Friday, June 14, 2013


Moderate cleric Rohani leading in Iran elections - Interior Minister

Iran’s presidential elections have yielded preliminary results, with moderate cleric Hassan Rohani running ahead of Tehran’s Mayor Mohammad Baqer Qalibaf by nearly 300,000 votes, and nuclear negotiator Saeed Jalili, who is just behind Qalibaf.

The Saturday morning news was reported by the country’s Interior Minister Mostafa Mohammad Najjar on state television.

Out of a total of 826,649 votes counted, Rohani showed a clear lead with 401,949 votes against Qalibaf’s 126,896. Just behind Qalibaf is Iran’s nuclear negotiator Saeed Jalili, with 119,000 votes.

The turnout on Friday was significant, with Iranians coming out from Tehran, to desert polling stations, to even nomads’ pastures - where people would wait in line for hours in the blazing sun.

 The final results are still a while away, observers say. The country of 77 million has more than 50 million eligible voters. Rohani’s early lead can be explained by his reformist stance, which appealed to Iran’s liberally-inclined population. Rohani has stated in the past that as the country's president, he would push for reconciliation with the West.

The hardline newspaper Kayhan estimated voter turnout to be around 75 per cent. In fact, voting had to be prolonged by five hours to accommodate the big numbers showing up. This is believed in Iran to be a result of boycotts planned by the liberals having been cancelled in favor of battling those on the other side of the political spectrum.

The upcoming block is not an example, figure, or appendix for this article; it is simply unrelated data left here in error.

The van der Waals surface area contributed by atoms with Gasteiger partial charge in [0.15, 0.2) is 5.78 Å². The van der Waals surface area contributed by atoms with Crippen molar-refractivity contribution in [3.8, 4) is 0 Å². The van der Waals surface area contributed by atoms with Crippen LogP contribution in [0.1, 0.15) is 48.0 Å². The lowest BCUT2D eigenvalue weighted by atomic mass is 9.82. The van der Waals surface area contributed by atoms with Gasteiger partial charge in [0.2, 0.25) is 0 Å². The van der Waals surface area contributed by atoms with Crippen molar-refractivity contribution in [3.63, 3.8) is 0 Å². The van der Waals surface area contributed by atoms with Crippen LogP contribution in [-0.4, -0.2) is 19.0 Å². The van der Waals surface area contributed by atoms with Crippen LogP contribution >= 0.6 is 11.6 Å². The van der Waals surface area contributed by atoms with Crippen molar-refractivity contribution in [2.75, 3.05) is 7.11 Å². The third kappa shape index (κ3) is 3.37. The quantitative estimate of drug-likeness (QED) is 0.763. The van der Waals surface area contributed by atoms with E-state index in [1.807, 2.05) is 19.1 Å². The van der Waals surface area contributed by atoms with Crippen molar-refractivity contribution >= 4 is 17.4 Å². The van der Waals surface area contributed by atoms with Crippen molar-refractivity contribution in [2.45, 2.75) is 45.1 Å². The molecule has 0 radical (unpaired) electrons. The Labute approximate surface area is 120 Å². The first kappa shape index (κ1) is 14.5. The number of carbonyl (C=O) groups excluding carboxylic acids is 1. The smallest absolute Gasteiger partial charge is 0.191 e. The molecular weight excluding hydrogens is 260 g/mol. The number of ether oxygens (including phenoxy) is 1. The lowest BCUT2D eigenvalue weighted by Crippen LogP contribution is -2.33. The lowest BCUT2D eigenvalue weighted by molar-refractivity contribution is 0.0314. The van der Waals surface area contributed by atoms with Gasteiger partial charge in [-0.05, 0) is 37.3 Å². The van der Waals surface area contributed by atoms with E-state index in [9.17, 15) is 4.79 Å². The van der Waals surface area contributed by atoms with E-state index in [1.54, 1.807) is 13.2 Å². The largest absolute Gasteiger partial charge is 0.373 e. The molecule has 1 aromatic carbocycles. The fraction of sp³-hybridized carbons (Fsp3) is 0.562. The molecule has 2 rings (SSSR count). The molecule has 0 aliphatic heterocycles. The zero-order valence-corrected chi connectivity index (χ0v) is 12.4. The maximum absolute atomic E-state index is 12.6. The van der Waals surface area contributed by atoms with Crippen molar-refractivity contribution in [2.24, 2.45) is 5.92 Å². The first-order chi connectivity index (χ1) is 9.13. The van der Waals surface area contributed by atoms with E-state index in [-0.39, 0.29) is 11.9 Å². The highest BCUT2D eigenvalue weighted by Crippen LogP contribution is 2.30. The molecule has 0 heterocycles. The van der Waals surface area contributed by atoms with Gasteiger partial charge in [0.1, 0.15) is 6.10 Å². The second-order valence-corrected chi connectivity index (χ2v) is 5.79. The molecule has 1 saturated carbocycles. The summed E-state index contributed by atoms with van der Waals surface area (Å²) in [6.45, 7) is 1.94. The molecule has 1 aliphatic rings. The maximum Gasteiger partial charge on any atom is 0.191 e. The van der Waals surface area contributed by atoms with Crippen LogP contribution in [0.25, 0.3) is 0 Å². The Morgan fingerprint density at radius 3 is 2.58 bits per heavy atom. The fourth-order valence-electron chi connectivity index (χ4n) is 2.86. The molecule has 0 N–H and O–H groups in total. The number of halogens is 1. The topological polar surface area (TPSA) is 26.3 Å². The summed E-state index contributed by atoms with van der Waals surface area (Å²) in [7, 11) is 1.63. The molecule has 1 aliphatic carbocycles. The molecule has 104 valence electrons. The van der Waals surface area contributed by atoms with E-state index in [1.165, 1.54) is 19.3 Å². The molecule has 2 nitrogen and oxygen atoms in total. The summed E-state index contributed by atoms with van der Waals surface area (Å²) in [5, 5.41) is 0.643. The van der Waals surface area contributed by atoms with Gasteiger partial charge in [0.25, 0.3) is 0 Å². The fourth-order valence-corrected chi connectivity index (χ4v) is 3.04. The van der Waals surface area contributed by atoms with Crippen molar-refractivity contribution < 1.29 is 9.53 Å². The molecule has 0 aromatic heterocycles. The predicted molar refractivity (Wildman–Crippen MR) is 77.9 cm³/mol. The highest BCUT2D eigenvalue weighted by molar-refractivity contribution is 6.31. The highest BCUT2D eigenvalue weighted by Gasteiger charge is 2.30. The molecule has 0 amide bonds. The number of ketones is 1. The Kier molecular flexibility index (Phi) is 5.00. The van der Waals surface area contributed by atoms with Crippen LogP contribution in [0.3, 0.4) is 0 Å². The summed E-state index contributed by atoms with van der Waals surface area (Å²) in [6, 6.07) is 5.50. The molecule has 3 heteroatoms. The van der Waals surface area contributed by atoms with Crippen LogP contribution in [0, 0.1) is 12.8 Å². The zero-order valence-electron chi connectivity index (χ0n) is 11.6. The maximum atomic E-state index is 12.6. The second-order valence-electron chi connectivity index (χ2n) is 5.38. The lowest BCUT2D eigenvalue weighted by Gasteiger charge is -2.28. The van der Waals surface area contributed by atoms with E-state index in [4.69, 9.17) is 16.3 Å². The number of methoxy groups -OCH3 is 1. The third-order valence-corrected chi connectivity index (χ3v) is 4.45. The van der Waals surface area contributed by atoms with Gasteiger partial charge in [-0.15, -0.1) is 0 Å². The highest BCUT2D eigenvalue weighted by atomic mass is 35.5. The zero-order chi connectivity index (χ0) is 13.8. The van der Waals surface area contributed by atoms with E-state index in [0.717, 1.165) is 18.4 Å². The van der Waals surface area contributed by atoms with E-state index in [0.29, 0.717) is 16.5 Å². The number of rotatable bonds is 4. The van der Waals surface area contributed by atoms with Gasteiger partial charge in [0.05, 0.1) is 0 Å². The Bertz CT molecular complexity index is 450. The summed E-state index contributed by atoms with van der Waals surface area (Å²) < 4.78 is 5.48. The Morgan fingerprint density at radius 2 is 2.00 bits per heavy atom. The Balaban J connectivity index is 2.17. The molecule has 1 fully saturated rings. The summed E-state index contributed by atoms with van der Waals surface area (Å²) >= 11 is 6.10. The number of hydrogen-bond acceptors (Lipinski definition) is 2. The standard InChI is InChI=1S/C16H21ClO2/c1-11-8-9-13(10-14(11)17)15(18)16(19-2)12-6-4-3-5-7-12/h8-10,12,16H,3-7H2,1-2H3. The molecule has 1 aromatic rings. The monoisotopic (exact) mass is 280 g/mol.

There is a total of six candidates running – with Qalibaf and Jallili coming in close to each other, in the second and third positions, behind Rohani by a big margin.

Ali Akbar Velayati, 67, represents the conservative Islamic Coalition Party and is said to be Jalili’s main rival in the race. He used to be minister of foreign affairs and is currently the foreign affairs advisor to Khamenei. Jalili is said to occupy the middle ground between conservative and reformist candidates, with his Front of Islamic Revolution Stability. Jalil has been Iran’s chief nuclear negotiator since 2007.

The remaining two candidates are closely affiliated with Iran’s supreme leader, Ayatollah Lhamenei. Of the six, Rohani is considered to be the only true progressive, wanting to free political prisoners and rekindle relations with the West.

The last presidential elections of 2009 were marked by a wave of bitter protesting over a disputed outcome, with President Mahmoud Ahmadinejad being accused of rigging the election to stay in power for a second term. He is prevented by law from seeking a third one.

Despite this, there is an atmosphere of calm on the side of the ruling clerics, as opposition groups appear to be too fragmented or intimidated to have a repeat of 2009. Therefore, Rohani’s victory (and he is the only cleric in the race) is not predicted to cause a big stir amongst the ruling elite.

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